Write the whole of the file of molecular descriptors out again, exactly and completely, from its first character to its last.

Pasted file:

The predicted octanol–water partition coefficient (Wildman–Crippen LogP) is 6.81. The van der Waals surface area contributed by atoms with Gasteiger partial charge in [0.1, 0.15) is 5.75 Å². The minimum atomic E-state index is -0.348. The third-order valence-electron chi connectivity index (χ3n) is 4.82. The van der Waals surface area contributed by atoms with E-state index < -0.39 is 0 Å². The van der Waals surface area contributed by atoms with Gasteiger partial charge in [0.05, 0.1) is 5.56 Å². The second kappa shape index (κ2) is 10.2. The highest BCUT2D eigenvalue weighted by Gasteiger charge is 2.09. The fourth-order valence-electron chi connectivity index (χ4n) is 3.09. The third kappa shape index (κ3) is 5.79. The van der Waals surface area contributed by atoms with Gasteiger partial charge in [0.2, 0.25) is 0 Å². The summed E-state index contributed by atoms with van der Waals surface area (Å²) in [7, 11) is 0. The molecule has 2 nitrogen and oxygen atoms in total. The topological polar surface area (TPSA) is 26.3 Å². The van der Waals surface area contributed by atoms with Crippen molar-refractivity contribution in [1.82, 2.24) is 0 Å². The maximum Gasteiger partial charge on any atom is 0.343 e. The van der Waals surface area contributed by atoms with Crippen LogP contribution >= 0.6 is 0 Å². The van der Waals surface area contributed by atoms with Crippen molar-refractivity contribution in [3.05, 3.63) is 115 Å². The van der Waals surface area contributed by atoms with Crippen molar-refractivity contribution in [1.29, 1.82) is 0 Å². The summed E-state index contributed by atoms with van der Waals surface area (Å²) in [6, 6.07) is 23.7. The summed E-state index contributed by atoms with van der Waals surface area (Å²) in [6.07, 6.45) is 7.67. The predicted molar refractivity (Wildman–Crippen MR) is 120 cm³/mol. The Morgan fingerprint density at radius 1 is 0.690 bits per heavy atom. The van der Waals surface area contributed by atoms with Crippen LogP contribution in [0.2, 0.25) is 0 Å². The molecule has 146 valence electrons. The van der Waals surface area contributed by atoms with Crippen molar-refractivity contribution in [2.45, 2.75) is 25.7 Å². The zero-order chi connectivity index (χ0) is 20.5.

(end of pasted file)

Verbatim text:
The predicted octanol–water partition coefficient (Wildman–Crippen LogP) is 6.81. The van der Waals surface area contributed by atoms with Gasteiger partial charge in [0.1, 0.15) is 5.75 Å². The minimum atomic E-state index is -0.348. The third-order valence-electron chi connectivity index (χ3n) is 4.82. The van der Waals surface area contributed by atoms with E-state index < -0.39 is 0 Å². The van der Waals surface area contributed by atoms with Gasteiger partial charge in [0.05, 0.1) is 5.56 Å². The second kappa shape index (κ2) is 10.2. The highest BCUT2D eigenvalue weighted by Gasteiger charge is 2.09. The fourth-order valence-electron chi connectivity index (χ4n) is 3.09. The third kappa shape index (κ3) is 5.79. The van der Waals surface area contributed by atoms with Gasteiger partial charge in [0.2, 0.25) is 0 Å². The summed E-state index contributed by atoms with van der Waals surface area (Å²) in [7, 11) is 0. The molecule has 2 nitrogen and oxygen atoms in total. The topological polar surface area (TPSA) is 26.3 Å². The van der Waals surface area contributed by atoms with Crippen molar-refractivity contribution in [1.82, 2.24) is 0 Å². The maximum Gasteiger partial charge on any atom is 0.343 e. The van der Waals surface area contributed by atoms with Crippen LogP contribution >= 0.6 is 0 Å². The van der Waals surface area contributed by atoms with Crippen molar-refractivity contribution in [3.05, 3.63) is 115 Å². The van der Waals surface area contributed by atoms with Crippen molar-refractivity contribution in [1.29, 1.82) is 0 Å². The summed E-state index contributed by atoms with van der Waals surface area (Å²) in [6, 6.07) is 23.7. The summed E-state index contributed by atoms with van der Waals surface area (Å²) in [6.07, 6.45) is 7.67. The predicted molar refractivity (Wildman–Crippen MR) is 120 cm³/mol. The Morgan fingerprint density at radius 1 is 0.690 bits per heavy atom. The van der Waals surface area contributed by atoms with Crippen LogP contribution in [0.2, 0.25) is 0 Å². The molecule has 146 valence electrons. The van der Waals surface area contributed by atoms with Crippen molar-refractivity contribution in [2.45, 2.75) is 25.7 Å². The zero-order chi connectivity index (χ0) is 20.5.